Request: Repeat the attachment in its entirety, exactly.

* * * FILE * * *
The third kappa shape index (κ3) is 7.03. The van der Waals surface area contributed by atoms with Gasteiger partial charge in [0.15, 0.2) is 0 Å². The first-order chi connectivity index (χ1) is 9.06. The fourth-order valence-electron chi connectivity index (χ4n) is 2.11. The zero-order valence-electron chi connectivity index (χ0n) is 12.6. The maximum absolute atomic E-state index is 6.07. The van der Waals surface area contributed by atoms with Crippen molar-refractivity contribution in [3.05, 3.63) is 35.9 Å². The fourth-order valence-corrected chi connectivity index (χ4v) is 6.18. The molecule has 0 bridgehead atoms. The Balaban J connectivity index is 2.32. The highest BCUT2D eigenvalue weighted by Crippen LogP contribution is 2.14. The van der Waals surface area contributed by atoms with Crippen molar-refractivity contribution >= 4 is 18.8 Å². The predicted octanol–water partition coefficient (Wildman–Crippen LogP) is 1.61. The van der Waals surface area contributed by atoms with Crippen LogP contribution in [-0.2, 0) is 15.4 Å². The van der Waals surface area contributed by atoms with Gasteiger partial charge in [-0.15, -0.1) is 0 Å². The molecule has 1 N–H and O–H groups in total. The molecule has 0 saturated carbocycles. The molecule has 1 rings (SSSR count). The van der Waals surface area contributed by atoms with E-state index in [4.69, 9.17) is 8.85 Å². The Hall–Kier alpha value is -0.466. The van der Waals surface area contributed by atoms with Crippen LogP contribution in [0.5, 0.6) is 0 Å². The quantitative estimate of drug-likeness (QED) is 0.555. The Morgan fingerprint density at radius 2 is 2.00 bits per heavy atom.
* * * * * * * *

The third kappa shape index (κ3) is 7.03. The van der Waals surface area contributed by atoms with Gasteiger partial charge in [0.15, 0.2) is 0 Å². The first-order chi connectivity index (χ1) is 9.06. The fourth-order valence-electron chi connectivity index (χ4n) is 2.11. The zero-order valence-electron chi connectivity index (χ0n) is 12.6. The maximum absolute atomic E-state index is 6.07. The van der Waals surface area contributed by atoms with Crippen molar-refractivity contribution in [3.05, 3.63) is 35.9 Å². The fourth-order valence-corrected chi connectivity index (χ4v) is 6.18. The molecule has 0 bridgehead atoms. The Balaban J connectivity index is 2.32. The highest BCUT2D eigenvalue weighted by Crippen LogP contribution is 2.14. The van der Waals surface area contributed by atoms with Crippen molar-refractivity contribution >= 4 is 18.8 Å². The predicted octanol–water partition coefficient (Wildman–Crippen LogP) is 1.61. The van der Waals surface area contributed by atoms with Crippen LogP contribution in [-0.2, 0) is 15.4 Å². The van der Waals surface area contributed by atoms with Gasteiger partial charge in [-0.15, -0.1) is 0 Å². The molecule has 1 N–H and O–H groups in total. The molecule has 0 saturated carbocycles. The molecule has 1 rings (SSSR count). The van der Waals surface area contributed by atoms with E-state index in [4.69, 9.17) is 8.85 Å². The Hall–Kier alpha value is -0.466. The van der Waals surface area contributed by atoms with Crippen LogP contribution in [0.5, 0.6) is 0 Å². The quantitative estimate of drug-likeness (QED) is 0.555. The Morgan fingerprint density at radius 2 is 2.00 bits per heavy atom.